Economic studies were mainly performed using a payer’s perspective, except for 10 comparisons (n=727 36 41 45 53 58 64) that used a societal perspective (online supplementary table 1). The mean age of patients ranged from 50.9 to 64.7 years. Comparisons used models based on lifetime (n=27) or non-lifetime horizons (n=53); two had no time horizon information (n=2). Comparisons were mainly from HIC; only eight comparisons (n=728 53–55 57 62 64) were from UMIC and none from LMIC/LIC. For the sources of model input parameters, the majority of comparisons (n=41) used single study-based estimates, followed by multiple study-based (n=28), synthesis-based (n=12) and hospital-based.64 The gross domestic product (GDP)-based thresholds were used for WTP in 12 comparisons (n=828 36 46 48 53–55 68), and nine comparisons (n=521 26 31 52 64) did not mention/unclear, and the rest used country-specific thresholds (online supplementary table 2). Sensitivity analysis was performed using PSA in all except 13 studies.20 21 24 26 28 30 31 35 43 49 51 52 56
Four comparisons (n=3) reported that GLP1s were not cost-effective compared with insulin,51 sulfonylureas,26 DPP4i,26 and SGLT2 plus sulfonylureas69; four comparisons from a single study30 did not compare with any threshold; and the rest of GLP1 comparisons were cost-effective or superior relative to comparators (see online supplementary table 1).
Risk of bias assessment was performed (online supplementary figure 1). Most studies had a similar bias profile, except double counting and reporting/dissemination had unclear information. Four35 51 52 57 and 14 studies21 24 28 30 35 36 49 51 52 54 57 61 66 69 had bias related to model structures and data, respectively. All studies were unclear for internal consistency bias.
GLP1 versus DPP4i
INBs of GLP1 versus DPP4i were estimated (n=1018–27), and all were from HICs with no heterogeneity (I2=0, figure 2A). The INBp was US$4012.21 (95% CI US$−571.43 to US$8595.84), which favours GLP1 compared with DPP4i, but does not reach statistical significance.
The threshold used for these comparisons ranged from US$29 382 to US$58 024. A sensitivity analysis omitting the study that used a societal perspective27 and the study that did not use discounting19 yielded INBps of US$4032.07 (95% CI US$−554.48 to US$8618.61) and US$4068.19 (95% CI US$−650.66 to US$8787.04), respectively (online supplementary figure 2A,B). These estimates are very similar to the main result and are robust.
In addition, subgroup analyses by WTP threshold (< vs ≥median of US $49 325), time horizon, and source of effectiveness measure were performed, indicating GLP1s were not significantly cost-effective compared with DPP4i in any subgroup (online supplementary figure 3A-C). There was no evidence of publication bias in either a funnel plot (online supplementary figure 4) or Egger’s test (coefficient=0.32, SE=0.73, p=0.672).
GLP1 versus sulfonylureas
Seven studies25–30 34 compared GLP1 versus sulfonylureas, and all were conducted in HICs except one study.28 INBs of HIC were moderately heterogeneous (I2=45.9; see figure 2B) with an INBp of US$3857.34 (95% CO US$−7293.93 to US$15 008.61), that is, again favouring GLP1 compared with sulfonylureas but not reaching statistical significance.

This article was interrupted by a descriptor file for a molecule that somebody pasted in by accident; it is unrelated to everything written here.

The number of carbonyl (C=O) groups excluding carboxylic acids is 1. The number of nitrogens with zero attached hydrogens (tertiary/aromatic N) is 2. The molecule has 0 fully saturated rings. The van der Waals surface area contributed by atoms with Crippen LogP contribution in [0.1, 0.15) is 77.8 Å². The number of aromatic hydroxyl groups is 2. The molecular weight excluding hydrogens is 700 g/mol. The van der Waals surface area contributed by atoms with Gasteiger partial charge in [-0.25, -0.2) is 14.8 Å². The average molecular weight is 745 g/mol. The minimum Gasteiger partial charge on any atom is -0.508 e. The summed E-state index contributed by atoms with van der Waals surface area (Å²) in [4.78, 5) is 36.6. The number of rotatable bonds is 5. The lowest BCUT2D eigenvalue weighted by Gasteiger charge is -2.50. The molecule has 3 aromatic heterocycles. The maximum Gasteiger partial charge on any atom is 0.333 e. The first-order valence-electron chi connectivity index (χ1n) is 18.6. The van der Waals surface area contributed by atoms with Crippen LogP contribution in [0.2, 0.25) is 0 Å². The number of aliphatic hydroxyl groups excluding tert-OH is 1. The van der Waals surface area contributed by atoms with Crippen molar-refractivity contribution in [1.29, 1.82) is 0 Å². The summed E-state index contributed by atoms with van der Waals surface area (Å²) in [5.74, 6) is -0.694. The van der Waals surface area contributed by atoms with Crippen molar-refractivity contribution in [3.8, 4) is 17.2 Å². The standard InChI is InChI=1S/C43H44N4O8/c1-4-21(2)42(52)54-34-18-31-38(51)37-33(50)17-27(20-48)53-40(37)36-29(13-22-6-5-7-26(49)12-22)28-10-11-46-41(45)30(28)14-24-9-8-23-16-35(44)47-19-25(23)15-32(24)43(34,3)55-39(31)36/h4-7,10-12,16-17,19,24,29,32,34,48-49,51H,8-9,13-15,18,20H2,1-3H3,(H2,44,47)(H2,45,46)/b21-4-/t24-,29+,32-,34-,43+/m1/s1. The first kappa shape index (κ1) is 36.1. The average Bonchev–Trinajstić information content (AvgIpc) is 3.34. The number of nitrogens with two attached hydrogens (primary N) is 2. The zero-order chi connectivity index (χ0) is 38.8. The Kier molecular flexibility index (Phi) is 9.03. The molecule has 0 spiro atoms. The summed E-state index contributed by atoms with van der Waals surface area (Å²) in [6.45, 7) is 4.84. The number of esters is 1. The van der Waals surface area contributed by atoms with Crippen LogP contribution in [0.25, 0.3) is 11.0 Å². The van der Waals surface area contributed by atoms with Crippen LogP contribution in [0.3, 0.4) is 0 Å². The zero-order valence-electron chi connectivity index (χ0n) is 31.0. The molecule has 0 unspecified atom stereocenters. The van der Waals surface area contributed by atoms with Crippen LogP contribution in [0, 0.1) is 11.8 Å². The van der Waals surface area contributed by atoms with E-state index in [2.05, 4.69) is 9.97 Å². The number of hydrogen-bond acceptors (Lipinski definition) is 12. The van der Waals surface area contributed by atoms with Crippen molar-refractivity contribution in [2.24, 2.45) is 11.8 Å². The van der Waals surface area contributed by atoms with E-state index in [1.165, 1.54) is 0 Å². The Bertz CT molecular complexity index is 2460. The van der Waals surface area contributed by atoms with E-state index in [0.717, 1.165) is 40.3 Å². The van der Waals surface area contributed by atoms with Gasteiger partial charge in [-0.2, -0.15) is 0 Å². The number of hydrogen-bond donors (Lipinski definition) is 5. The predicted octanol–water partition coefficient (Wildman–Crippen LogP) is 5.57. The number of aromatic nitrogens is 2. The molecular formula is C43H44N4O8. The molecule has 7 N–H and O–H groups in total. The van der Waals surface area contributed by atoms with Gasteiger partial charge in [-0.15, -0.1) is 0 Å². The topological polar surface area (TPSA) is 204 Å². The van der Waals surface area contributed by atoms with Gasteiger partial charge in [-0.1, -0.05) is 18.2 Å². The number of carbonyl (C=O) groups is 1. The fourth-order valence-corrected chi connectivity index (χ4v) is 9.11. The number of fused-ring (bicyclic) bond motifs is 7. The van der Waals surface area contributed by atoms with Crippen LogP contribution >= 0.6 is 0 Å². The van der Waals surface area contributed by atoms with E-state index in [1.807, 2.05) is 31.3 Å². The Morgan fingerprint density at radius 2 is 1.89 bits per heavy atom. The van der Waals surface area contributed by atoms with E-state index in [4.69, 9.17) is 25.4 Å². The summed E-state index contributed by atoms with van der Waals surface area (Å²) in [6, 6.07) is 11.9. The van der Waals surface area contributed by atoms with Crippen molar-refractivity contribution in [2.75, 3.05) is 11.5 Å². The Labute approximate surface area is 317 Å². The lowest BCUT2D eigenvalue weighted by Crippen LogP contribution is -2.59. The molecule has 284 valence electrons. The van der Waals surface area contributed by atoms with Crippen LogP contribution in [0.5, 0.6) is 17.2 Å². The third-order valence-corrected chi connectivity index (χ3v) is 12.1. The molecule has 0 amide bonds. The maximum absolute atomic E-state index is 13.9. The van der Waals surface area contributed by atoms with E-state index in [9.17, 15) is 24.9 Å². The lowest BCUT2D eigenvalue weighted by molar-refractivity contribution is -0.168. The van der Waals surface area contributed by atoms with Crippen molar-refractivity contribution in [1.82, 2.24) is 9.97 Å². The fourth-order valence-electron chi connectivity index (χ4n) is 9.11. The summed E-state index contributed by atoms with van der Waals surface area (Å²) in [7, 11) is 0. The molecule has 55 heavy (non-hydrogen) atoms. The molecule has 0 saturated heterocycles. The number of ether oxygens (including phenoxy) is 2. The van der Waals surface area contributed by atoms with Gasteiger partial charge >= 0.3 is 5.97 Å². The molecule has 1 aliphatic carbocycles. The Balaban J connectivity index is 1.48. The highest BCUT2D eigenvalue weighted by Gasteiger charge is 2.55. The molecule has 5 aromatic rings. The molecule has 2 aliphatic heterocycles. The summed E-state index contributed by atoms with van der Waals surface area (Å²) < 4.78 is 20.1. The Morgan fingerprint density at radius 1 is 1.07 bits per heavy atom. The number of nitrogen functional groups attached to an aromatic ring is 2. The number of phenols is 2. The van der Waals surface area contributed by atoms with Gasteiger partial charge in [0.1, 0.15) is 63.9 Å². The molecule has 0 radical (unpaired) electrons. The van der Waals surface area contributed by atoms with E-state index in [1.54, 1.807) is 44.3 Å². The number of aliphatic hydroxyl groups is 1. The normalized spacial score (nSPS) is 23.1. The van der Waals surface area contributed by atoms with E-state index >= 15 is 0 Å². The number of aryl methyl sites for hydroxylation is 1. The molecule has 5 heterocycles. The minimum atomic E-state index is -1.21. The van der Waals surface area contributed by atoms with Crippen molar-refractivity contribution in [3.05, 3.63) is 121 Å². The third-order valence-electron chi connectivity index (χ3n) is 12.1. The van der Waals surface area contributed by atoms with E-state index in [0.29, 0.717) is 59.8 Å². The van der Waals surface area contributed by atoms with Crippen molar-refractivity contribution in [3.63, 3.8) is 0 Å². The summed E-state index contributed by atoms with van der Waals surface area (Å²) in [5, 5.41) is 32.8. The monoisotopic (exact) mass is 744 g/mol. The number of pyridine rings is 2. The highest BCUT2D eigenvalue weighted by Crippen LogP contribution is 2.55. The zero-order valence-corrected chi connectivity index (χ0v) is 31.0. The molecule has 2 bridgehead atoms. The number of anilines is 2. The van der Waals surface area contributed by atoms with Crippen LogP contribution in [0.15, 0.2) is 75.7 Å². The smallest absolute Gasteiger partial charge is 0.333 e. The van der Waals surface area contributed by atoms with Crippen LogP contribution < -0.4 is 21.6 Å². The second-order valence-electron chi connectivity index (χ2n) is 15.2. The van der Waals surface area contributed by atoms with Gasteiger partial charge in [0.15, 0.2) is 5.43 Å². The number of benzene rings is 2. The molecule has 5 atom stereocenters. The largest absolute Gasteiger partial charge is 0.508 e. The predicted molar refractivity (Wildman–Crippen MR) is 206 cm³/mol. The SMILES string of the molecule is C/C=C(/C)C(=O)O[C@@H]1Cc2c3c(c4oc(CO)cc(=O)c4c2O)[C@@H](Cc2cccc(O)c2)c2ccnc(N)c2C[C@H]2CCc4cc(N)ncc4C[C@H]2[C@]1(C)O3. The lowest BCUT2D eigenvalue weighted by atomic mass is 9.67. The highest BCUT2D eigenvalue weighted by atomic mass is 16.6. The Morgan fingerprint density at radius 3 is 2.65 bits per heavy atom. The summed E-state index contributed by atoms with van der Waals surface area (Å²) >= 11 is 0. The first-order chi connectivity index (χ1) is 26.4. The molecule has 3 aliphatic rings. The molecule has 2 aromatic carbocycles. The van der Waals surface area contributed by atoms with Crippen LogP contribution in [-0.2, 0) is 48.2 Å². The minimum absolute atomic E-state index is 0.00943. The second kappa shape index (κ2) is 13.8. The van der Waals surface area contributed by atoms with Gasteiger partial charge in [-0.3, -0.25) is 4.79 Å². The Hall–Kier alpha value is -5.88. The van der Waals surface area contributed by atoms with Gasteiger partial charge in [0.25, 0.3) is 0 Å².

The threshold used varied from US$34 905 to US$62 757. Omitting two studies with the highest WTP threshold,29 30 societal perspective,27 or no discounting30 from overall pooling yielded INBps of US$−1775.65 (95% CI US$−14 537.27 to 10 985.97), US$3947.85 (95% CI US$−7865.66 to US$15 761.36) and US$606.93 (95% CI −9647.87 to US$10 861.72), respectively (see online supplementary figure 5A-C). These INBps were not significant; that is, GLP1 was not cost-effective compared with sulfonylureas. Subgroup analyses showed that GLP1s were cost-effective compared with sulfonylureas at thresholds ≥US$57 474 and with a non-life-time horizon (see online supplementary figure 6A−C). No evidence of publication bias was suggested by either a funnel plot (see online supplementary figure 7) or Egger’s test (coefficient=−0.32, SE=1.38, p=0.825).
GLP1 versus thiazolidines
INBs of GLP1s versus thiazolidines from HICs21 30 31 showed high heterogeneity (I2=92.4; see figure 2C). The INBp was US$37 577.74 (95% CI US$−649.02 to US$75 804.50), that is, again favouring GLP1 compared with thiazolidines but not reaching significance. There was some asymmetry in the funnel plot (see online supplementary figure 8), but with the small number of included studies, this was not reliable.
GLP1 versus insulins
Among the studies looking at GLP1s versus insulins, 24 and 353–55 were from HICs and UMICs. One study51 had an outlier INB (based on scenario 5) and was excluded. The INBs were highly heterogeneous (I2=86.4) with a pooled INBp of US$14 062.42 (95% CI US$8168.69 to US$19 956.15) (see online supplementary figure 9A); that is, GLP1s were cost-effective compared with insulins in HICs.
The thresholds ranged from US$6411 to 103 418. Omitting studies with the highest70 and lowest WTP threshold,33 those without discounting,30 31 35 and those using a societal perspective36 41 45 from overall pooling resulted in INBps of US$14 136.28 (95% CI US$8163.24 to US$20 109.32), US$14 954.40 (95% CI US$8434.54 to US$21 474.26), US$13 214.95 (US$6905.07 to US$19 524.82), and US$12 889.17 (95% CI US$7073.30 to US$18 705.05), respectively (see online supplementary figure 10A−D). The INBps were robust for all conditions; that is, GLP1s were cost-effective compared with insulins in all sensitivity analyses. Subgroup analyses by median WTP threshold (US$ 52 359), time horizon, and source of effectiveness measure indicated GLP1s were significantly cost-effective in all subgroups (see online supplementary figure 11A−C). Funnel plots (online supplementary figure 12A) and Egger’s test (coefficient=1.76, SE=0.73, p=0.025) showed asymmetry. A contour-enhanced funnel plot was constructed (online supplementary figure 12B), suggesting that asymmetry may be due to both heterogeneity and missing studies in significant areas.
GLP1s were not cost-effective compared with insulins in UMICs (n=353–55) with INBp of US$35 372.19 (95% CI US$−9955.53 to US$80 899.91, I2=91.3%), see online supplementary figure 9B. A funnel plot and Egger’s test (coefficient=3.40, SE=0.07, p=0.013) showed asymmetry; a contour-enhanced funnel plot suggested that this may be due to both heterogeneity and missing studies (see online supplementary figure 13A,B).
Liraglutide versus exenatide